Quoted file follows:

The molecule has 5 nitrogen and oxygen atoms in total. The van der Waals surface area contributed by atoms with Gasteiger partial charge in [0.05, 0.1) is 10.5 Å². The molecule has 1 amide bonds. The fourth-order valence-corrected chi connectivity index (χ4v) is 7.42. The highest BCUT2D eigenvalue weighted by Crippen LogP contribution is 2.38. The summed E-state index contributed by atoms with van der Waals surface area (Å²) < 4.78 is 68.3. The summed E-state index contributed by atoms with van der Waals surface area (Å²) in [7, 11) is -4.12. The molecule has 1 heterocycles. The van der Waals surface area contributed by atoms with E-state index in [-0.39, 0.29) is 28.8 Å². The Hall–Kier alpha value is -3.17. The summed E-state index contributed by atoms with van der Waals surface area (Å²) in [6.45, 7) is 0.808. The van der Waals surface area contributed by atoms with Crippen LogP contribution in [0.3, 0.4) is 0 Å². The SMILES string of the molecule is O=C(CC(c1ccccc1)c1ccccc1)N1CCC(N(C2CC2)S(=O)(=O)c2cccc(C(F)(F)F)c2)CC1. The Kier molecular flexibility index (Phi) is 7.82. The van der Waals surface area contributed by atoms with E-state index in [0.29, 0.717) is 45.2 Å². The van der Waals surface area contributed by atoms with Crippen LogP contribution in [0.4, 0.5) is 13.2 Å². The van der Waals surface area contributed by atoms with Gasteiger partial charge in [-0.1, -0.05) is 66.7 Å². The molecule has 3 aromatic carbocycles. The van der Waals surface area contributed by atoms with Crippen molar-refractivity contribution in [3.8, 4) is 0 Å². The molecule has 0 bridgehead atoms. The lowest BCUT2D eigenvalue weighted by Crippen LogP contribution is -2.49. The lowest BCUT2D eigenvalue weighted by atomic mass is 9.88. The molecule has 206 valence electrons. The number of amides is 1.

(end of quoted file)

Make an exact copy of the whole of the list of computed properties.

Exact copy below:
The molecule has 5 nitrogen and oxygen atoms in total. The van der Waals surface area contributed by atoms with Gasteiger partial charge in [0.05, 0.1) is 10.5 Å². The molecule has 1 amide bonds. The fourth-order valence-corrected chi connectivity index (χ4v) is 7.42. The highest BCUT2D eigenvalue weighted by Crippen LogP contribution is 2.38. The summed E-state index contributed by atoms with van der Waals surface area (Å²) < 4.78 is 68.3. The summed E-state index contributed by atoms with van der Waals surface area (Å²) in [7, 11) is -4.12. The molecule has 1 heterocycles. The van der Waals surface area contributed by atoms with E-state index in [-0.39, 0.29) is 28.8 Å². The Hall–Kier alpha value is -3.17. The summed E-state index contributed by atoms with van der Waals surface area (Å²) in [6.45, 7) is 0.808. The van der Waals surface area contributed by atoms with Crippen LogP contribution in [0.3, 0.4) is 0 Å². The SMILES string of the molecule is O=C(CC(c1ccccc1)c1ccccc1)N1CCC(N(C2CC2)S(=O)(=O)c2cccc(C(F)(F)F)c2)CC1. The Kier molecular flexibility index (Phi) is 7.82. The van der Waals surface area contributed by atoms with E-state index in [0.29, 0.717) is 45.2 Å². The van der Waals surface area contributed by atoms with Crippen LogP contribution in [0.4, 0.5) is 13.2 Å². The van der Waals surface area contributed by atoms with Gasteiger partial charge in [-0.1, -0.05) is 66.7 Å². The molecule has 3 aromatic carbocycles. The van der Waals surface area contributed by atoms with Crippen molar-refractivity contribution in [3.8, 4) is 0 Å². The molecule has 0 bridgehead atoms. The lowest BCUT2D eigenvalue weighted by Crippen LogP contribution is -2.49. The lowest BCUT2D eigenvalue weighted by atomic mass is 9.88. The molecule has 206 valence electrons. The number of amides is 1.